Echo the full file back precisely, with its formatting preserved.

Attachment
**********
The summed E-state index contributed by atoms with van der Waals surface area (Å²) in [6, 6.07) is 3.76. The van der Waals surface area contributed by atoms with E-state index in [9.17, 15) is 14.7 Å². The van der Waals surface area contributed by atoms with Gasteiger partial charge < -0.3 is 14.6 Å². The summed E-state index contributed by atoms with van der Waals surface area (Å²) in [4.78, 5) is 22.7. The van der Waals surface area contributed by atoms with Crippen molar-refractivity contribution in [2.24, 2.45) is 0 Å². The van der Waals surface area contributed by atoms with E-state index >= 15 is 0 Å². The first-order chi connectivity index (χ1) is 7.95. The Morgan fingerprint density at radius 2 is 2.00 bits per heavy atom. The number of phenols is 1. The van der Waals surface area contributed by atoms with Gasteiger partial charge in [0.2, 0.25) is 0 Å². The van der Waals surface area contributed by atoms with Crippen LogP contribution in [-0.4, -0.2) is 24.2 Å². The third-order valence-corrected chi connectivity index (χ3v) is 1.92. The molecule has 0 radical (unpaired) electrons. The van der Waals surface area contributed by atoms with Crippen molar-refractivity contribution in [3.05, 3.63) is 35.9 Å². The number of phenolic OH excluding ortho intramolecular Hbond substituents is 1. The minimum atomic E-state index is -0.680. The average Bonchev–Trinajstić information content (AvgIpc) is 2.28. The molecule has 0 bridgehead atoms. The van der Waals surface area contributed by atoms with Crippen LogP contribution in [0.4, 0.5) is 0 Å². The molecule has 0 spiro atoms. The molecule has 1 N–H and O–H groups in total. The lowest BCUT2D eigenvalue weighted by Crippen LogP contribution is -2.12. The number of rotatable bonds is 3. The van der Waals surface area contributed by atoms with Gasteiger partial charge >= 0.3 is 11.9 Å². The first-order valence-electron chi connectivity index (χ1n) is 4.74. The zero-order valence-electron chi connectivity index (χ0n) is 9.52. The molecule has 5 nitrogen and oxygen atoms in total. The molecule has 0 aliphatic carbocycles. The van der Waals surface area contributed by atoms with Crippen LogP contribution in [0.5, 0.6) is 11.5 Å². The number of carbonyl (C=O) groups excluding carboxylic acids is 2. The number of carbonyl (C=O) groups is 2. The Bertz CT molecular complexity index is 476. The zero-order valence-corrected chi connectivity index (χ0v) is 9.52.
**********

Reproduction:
The summed E-state index contributed by atoms with van der Waals surface area (Å²) in [6, 6.07) is 3.76. The van der Waals surface area contributed by atoms with E-state index in [9.17, 15) is 14.7 Å². The van der Waals surface area contributed by atoms with Gasteiger partial charge < -0.3 is 14.6 Å². The summed E-state index contributed by atoms with van der Waals surface area (Å²) in [4.78, 5) is 22.7. The van der Waals surface area contributed by atoms with Crippen molar-refractivity contribution in [2.24, 2.45) is 0 Å². The van der Waals surface area contributed by atoms with E-state index >= 15 is 0 Å². The first-order chi connectivity index (χ1) is 7.95. The Morgan fingerprint density at radius 2 is 2.00 bits per heavy atom. The number of phenols is 1. The van der Waals surface area contributed by atoms with Gasteiger partial charge in [0.2, 0.25) is 0 Å². The van der Waals surface area contributed by atoms with Crippen LogP contribution in [-0.4, -0.2) is 24.2 Å². The third-order valence-corrected chi connectivity index (χ3v) is 1.92. The molecule has 0 radical (unpaired) electrons. The van der Waals surface area contributed by atoms with Crippen molar-refractivity contribution in [3.05, 3.63) is 35.9 Å². The number of phenolic OH excluding ortho intramolecular Hbond substituents is 1. The minimum atomic E-state index is -0.680. The average Bonchev–Trinajstić information content (AvgIpc) is 2.28. The molecule has 0 bridgehead atoms. The van der Waals surface area contributed by atoms with Crippen LogP contribution in [0.4, 0.5) is 0 Å². The molecule has 0 spiro atoms. The molecule has 1 N–H and O–H groups in total. The lowest BCUT2D eigenvalue weighted by Crippen LogP contribution is -2.12. The number of rotatable bonds is 3. The van der Waals surface area contributed by atoms with Gasteiger partial charge >= 0.3 is 11.9 Å². The first-order valence-electron chi connectivity index (χ1n) is 4.74. The zero-order valence-electron chi connectivity index (χ0n) is 9.52. The molecule has 5 nitrogen and oxygen atoms in total. The molecule has 0 aliphatic carbocycles. The van der Waals surface area contributed by atoms with Crippen LogP contribution in [0.5, 0.6) is 11.5 Å². The number of carbonyl (C=O) groups excluding carboxylic acids is 2. The number of carbonyl (C=O) groups is 2. The Bertz CT molecular complexity index is 476. The zero-order valence-corrected chi connectivity index (χ0v) is 9.52.